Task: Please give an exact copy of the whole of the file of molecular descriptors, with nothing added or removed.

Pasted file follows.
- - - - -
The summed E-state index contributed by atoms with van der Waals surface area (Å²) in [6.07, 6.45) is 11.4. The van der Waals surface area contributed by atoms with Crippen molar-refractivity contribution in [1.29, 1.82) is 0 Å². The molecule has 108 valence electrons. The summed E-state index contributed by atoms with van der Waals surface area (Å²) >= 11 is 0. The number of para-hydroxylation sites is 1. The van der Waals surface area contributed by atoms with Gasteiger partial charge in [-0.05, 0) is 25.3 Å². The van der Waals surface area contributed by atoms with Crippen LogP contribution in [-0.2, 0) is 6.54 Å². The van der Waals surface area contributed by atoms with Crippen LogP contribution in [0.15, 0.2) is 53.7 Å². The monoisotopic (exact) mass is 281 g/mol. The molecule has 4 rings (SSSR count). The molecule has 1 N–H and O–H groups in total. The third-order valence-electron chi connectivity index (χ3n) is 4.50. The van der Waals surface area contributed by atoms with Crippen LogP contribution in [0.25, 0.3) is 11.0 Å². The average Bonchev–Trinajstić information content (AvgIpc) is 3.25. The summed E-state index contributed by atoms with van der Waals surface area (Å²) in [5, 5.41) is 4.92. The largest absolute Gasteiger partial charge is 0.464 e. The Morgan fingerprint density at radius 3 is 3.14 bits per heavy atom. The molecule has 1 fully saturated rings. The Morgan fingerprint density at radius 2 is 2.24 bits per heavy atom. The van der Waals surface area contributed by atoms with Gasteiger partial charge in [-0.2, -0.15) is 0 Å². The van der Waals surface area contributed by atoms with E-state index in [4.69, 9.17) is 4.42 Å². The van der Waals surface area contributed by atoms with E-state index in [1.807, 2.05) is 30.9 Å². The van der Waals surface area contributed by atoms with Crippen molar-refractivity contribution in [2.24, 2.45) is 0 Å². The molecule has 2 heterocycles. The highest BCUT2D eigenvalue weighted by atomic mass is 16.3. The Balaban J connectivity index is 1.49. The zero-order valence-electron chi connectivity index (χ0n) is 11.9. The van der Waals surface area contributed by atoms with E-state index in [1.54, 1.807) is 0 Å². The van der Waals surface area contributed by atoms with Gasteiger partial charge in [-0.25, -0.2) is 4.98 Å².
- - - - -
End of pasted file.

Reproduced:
The summed E-state index contributed by atoms with van der Waals surface area (Å²) in [6.07, 6.45) is 11.4. The van der Waals surface area contributed by atoms with Crippen molar-refractivity contribution in [1.29, 1.82) is 0 Å². The molecule has 108 valence electrons. The summed E-state index contributed by atoms with van der Waals surface area (Å²) >= 11 is 0. The number of para-hydroxylation sites is 1. The van der Waals surface area contributed by atoms with Gasteiger partial charge in [-0.05, 0) is 25.3 Å². The van der Waals surface area contributed by atoms with Crippen LogP contribution in [-0.2, 0) is 6.54 Å². The van der Waals surface area contributed by atoms with Crippen LogP contribution in [0.15, 0.2) is 53.7 Å². The monoisotopic (exact) mass is 281 g/mol. The molecule has 4 rings (SSSR count). The molecule has 1 N–H and O–H groups in total. The third-order valence-electron chi connectivity index (χ3n) is 4.50. The van der Waals surface area contributed by atoms with Crippen LogP contribution in [0.25, 0.3) is 11.0 Å². The average Bonchev–Trinajstić information content (AvgIpc) is 3.25. The summed E-state index contributed by atoms with van der Waals surface area (Å²) in [5, 5.41) is 4.92. The largest absolute Gasteiger partial charge is 0.464 e. The Morgan fingerprint density at radius 3 is 3.14 bits per heavy atom. The molecule has 1 fully saturated rings. The Morgan fingerprint density at radius 2 is 2.24 bits per heavy atom. The van der Waals surface area contributed by atoms with Gasteiger partial charge in [-0.2, -0.15) is 0 Å². The van der Waals surface area contributed by atoms with E-state index in [4.69, 9.17) is 4.42 Å². The van der Waals surface area contributed by atoms with E-state index in [1.807, 2.05) is 30.9 Å². The van der Waals surface area contributed by atoms with Crippen molar-refractivity contribution in [2.24, 2.45) is 0 Å². The molecule has 2 heterocycles. The highest BCUT2D eigenvalue weighted by atomic mass is 16.3. The Balaban J connectivity index is 1.49. The zero-order valence-electron chi connectivity index (χ0n) is 11.9. The van der Waals surface area contributed by atoms with E-state index in [1.54, 1.807) is 0 Å². The van der Waals surface area contributed by atoms with Gasteiger partial charge in [-0.25, -0.2) is 4.98 Å².